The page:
Kirkliston residents demand council funds for Burnshot Bridge

The original Burnshot Bridge has been knocked down and is in the process of being rebuilt. Picture: Lisa Ferguson
The original Burnshot Bridge has been knocked down and is in the process of being rebuilt. Picture: Lisa Ferguson
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RESIDENTS in Kirkliston are at risk of being cut adrift from the Capital unless funding to replace a vital road link is allocated in the upcoming council budget, political figures have warned.

In a joint letter delivered to local authority planning chiefs, Christine Jardine MP, Alex Cole-Hamilton MSP and councillors Kevin Lang and Louise Young raised “significant concerns” over a lack of progress on a replacement for the Burnshot Bridge.

The structure was demolished in November, almost 12 months after being closed to traffic due to safety fears.

Deterioration of joints on the bridge meant it was no longer fit for purpose and had to be torn down.

However, despite initial designs for a replacement being drawn up, council chiefs have failed to allocate any capital funding for the project, leaving local residents uncertain over its future.

In the letter, the Liberal-Democrat group say they “acknowledge” the efforts made by the authority “to install appropriate signage and create an improved path for pedestrians and cyclists to travel between the bridge and the A90 underpass.”

But it continues: “There is some considerable frustration amongst residents of the more rural parts of west Edinburgh, who often feel their unique problems and issues can be overlooked by the city centre based Council.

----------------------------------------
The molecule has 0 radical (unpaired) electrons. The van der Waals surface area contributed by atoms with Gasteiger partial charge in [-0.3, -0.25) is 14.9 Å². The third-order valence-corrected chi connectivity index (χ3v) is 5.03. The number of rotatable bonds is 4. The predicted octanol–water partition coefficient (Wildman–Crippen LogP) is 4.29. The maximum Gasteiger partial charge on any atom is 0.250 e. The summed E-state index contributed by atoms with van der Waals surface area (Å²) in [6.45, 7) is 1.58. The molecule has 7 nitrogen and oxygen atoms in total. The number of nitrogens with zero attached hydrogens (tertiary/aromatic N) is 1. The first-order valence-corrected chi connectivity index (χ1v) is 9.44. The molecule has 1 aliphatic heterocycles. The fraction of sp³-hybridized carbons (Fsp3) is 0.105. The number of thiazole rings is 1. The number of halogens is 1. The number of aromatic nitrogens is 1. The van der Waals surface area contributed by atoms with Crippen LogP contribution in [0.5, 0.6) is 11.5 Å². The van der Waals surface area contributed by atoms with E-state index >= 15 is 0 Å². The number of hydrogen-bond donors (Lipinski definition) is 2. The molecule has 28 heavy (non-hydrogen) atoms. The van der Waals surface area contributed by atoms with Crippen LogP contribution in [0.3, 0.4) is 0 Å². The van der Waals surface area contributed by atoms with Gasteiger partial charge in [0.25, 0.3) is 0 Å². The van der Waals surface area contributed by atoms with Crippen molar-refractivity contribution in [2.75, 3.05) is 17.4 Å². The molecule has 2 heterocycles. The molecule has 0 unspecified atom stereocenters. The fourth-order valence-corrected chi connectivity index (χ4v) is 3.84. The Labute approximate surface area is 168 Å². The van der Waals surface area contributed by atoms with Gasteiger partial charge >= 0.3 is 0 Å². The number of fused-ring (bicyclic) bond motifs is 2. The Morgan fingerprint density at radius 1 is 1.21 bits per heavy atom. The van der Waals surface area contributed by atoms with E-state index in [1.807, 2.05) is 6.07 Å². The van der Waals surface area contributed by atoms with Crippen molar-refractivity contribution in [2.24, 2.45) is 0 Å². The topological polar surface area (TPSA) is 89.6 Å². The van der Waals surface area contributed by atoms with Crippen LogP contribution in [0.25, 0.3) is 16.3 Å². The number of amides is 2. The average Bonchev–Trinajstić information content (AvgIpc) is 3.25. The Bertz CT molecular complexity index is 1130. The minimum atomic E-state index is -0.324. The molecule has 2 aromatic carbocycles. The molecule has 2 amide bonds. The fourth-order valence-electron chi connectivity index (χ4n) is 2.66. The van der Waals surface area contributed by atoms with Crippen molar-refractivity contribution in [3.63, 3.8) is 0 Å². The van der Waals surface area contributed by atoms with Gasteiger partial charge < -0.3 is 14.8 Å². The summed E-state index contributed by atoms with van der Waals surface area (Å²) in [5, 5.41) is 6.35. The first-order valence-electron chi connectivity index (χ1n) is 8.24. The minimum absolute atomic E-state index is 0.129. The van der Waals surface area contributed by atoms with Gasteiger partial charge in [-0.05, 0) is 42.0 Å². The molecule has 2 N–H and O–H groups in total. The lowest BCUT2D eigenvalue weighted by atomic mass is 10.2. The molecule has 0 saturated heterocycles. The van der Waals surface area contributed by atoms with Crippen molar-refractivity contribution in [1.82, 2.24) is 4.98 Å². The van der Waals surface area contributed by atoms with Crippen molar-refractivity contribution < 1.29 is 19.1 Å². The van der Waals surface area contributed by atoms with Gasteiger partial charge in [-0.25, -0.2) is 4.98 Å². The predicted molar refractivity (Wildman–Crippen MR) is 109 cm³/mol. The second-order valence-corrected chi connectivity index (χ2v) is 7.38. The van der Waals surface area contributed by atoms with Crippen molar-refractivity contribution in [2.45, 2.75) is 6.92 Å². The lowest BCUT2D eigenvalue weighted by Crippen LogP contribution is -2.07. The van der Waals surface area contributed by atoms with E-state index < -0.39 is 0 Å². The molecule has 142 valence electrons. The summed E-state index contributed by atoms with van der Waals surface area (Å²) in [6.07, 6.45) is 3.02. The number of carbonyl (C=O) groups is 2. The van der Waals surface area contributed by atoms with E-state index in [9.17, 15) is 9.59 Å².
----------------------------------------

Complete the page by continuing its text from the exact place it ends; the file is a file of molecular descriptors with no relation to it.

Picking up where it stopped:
“Burnshot Road and the bridge have provided a vital connection between the village and Edinburgh City Centre. The bridge closure created major disruption to those who need to get to Edinburgh, particularly given the extremely limited and very expensive public transport options which are available.”

It added: “The change to the flow of traffic has also exacerbated the other problems which have emerged following the opening of the Queensferry Crossing and which are now seriously impacting on the eastern side of Queensferry and Dalmeny.”

Among the other concerns raised in the letter was the negative business impact on nearby Craigie’s Farm, which could suffer heavily from a lack of access.

Current estimates put the cost of a replacement structure at around £4 million, though a feasibility study is yet to be undertaken.

The letter also states: “By committing to the building of the new Burnshot Bridge this year, we believe the Council would go a long way in showing it does listen to and care about the residents of smaller villages such as Kirkliston.”

A council spokeswoman said: “We are currently undertaking relevant site investigations and finalising designs for a replacement bridge to ascertain costs, as well as establishing a delivery timescale.”